First, New Year's Resolutions:
Yup, you got it. But you probably made enough of them for both of us to break, right?
But there's lots of other things which need attention this time of year. For example, there's assembling and sorting financial paperwork for that upcoming inevitable tax filing. Or is it sorting and assembling? Anyway, as it clears out of the file box and goes in a folder crammed on top of a stack up on the top shelf, there's room for the current year's crap.
Among which paperwork, there's a notice that the garbage bill has gone up. And hey, I gotta call them to give them the new bank information for the automatic deduction. My debit card got renewed and they need to know the new expiration date. Oh, and make the price change in the spreadsheet that keeps track of how much money I don't have this year. Because, you know, different health insurance, new drug coverage, higher electric, higher gas, and way higher Rec Center fees. So far the water price stays the same as long as the usage does. Everything went up except Social Security, which they kept the same under the delusion that lower gasoline prices for folks who don't drive much anymore is an even trade-off.
Then there are the calls to change insurance information to two doctors (so far: the new Docs will get the info as I show up in their offices), my pharmacy, and just for the new year to make all those new appointments for exams and tests. It's called being retired. Now there's time for all that.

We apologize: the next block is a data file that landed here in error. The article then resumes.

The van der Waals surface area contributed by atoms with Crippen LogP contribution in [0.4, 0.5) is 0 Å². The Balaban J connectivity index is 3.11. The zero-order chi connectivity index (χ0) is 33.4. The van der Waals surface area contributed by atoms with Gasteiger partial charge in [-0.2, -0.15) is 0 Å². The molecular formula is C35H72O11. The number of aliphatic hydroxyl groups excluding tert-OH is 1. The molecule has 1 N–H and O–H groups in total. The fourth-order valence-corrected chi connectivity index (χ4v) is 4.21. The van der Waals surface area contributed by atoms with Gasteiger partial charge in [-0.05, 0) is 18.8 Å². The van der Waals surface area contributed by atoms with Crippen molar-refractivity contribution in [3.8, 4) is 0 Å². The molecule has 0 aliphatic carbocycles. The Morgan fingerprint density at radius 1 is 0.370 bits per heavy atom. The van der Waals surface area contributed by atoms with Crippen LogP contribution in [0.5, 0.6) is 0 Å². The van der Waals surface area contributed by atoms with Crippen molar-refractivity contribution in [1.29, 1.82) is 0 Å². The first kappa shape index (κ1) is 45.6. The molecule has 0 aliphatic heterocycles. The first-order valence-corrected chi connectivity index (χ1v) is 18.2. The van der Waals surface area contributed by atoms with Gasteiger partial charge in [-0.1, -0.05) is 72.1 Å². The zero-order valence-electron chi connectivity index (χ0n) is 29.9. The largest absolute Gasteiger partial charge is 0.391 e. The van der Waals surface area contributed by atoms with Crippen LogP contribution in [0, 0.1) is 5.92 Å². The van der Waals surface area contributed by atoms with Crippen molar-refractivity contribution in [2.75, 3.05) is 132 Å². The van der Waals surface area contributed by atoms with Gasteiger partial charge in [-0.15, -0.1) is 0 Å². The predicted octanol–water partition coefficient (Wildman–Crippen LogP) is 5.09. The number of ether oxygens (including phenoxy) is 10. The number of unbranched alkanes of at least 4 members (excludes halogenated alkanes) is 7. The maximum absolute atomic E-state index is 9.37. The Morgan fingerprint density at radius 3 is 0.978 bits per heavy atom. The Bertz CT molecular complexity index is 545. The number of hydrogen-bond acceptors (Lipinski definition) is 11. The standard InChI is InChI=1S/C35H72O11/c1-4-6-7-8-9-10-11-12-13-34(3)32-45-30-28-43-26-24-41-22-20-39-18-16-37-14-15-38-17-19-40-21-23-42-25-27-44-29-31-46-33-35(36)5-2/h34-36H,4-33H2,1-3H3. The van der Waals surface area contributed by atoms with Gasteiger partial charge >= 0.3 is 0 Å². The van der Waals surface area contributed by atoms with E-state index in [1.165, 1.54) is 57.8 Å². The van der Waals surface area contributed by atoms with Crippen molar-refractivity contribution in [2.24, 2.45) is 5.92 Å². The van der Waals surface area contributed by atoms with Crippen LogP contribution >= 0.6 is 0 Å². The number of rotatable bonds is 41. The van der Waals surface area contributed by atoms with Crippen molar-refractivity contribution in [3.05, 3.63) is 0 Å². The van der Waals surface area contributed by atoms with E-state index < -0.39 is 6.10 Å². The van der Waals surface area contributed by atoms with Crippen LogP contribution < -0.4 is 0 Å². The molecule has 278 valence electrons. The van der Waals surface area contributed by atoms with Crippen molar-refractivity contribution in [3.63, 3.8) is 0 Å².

Most new years involve undecorating. That's not a biggie this year because we chose not to spend the energy on putting all the stuff up in the first place. There are, however, addresses to change so there's a hope next winter that the cards we send out will actually reach their intended targets. Said changes occur both in a digital and a paper address book as well as a digital list just of whom to send cards to. That tends to change each year. We're at the stage in life where people die on us. (Well, not literally on us, hopefully.) Somebody always moves and doesn't bother saying where. Some people's kids grow up and move away, or just get born so there are new names to add to the cards. Or, we can just keep putting "and family" on the envelope to hide our bewilderment and inability to keep up.
New years also tend to involve leftovers. Yes, I'm talking food. There likely will have been a pot luck or two, a turkey just for us, even a gift card that expands the pantry (and thanks, it was all yummy!). So lots of repacking, rewrapping, rebagging. That increased food supply, as it shrinks, will also supply us with a plethora of dirty dishes cluttering the counter and sinks. Again, some activity is called for. And waistbands need to be expanded, or perhaps shopping for a looser size done, just as soon as the hoards of returners of gifts have cleared the stores and aisles are again passable.
This of course has to be done in deliberate ignorance of the budgeting process that started the whole new year to-do list. That, or with a generous balance available on one's favorite piece of plastic. Deciding which is another item for the list.